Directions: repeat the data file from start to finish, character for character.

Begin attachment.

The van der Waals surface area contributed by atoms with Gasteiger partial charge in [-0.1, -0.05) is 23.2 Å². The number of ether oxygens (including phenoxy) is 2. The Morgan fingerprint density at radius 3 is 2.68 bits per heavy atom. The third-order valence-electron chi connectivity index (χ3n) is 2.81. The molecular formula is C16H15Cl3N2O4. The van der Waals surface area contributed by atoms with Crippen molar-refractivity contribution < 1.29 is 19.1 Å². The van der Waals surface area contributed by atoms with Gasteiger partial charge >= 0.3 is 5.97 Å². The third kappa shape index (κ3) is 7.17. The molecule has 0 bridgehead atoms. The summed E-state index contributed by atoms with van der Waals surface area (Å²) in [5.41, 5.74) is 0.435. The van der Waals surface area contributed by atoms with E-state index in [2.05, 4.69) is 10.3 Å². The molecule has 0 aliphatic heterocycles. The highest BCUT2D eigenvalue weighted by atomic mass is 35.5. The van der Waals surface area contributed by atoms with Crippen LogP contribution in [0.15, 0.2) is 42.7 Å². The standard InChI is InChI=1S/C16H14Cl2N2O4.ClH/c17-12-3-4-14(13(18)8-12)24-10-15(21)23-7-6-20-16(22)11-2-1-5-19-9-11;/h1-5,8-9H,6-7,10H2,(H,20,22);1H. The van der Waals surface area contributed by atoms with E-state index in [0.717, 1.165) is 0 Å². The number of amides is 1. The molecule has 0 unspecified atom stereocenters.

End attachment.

The van der Waals surface area contributed by atoms with Gasteiger partial charge in [-0.1, -0.05) is 23.2 Å². The number of ether oxygens (including phenoxy) is 2. The Morgan fingerprint density at radius 3 is 2.68 bits per heavy atom. The third-order valence-electron chi connectivity index (χ3n) is 2.81. The molecular formula is C16H15Cl3N2O4. The van der Waals surface area contributed by atoms with Crippen molar-refractivity contribution < 1.29 is 19.1 Å². The van der Waals surface area contributed by atoms with Gasteiger partial charge >= 0.3 is 5.97 Å². The third kappa shape index (κ3) is 7.17. The molecule has 0 bridgehead atoms. The summed E-state index contributed by atoms with van der Waals surface area (Å²) in [5.41, 5.74) is 0.435. The van der Waals surface area contributed by atoms with E-state index in [2.05, 4.69) is 10.3 Å². The molecule has 0 aliphatic heterocycles. The highest BCUT2D eigenvalue weighted by atomic mass is 35.5. The van der Waals surface area contributed by atoms with Crippen LogP contribution in [0.15, 0.2) is 42.7 Å². The standard InChI is InChI=1S/C16H14Cl2N2O4.ClH/c17-12-3-4-14(13(18)8-12)24-10-15(21)23-7-6-20-16(22)11-2-1-5-19-9-11;/h1-5,8-9H,6-7,10H2,(H,20,22);1H. The van der Waals surface area contributed by atoms with E-state index in [0.717, 1.165) is 0 Å². The number of amides is 1. The molecule has 0 unspecified atom stereocenters.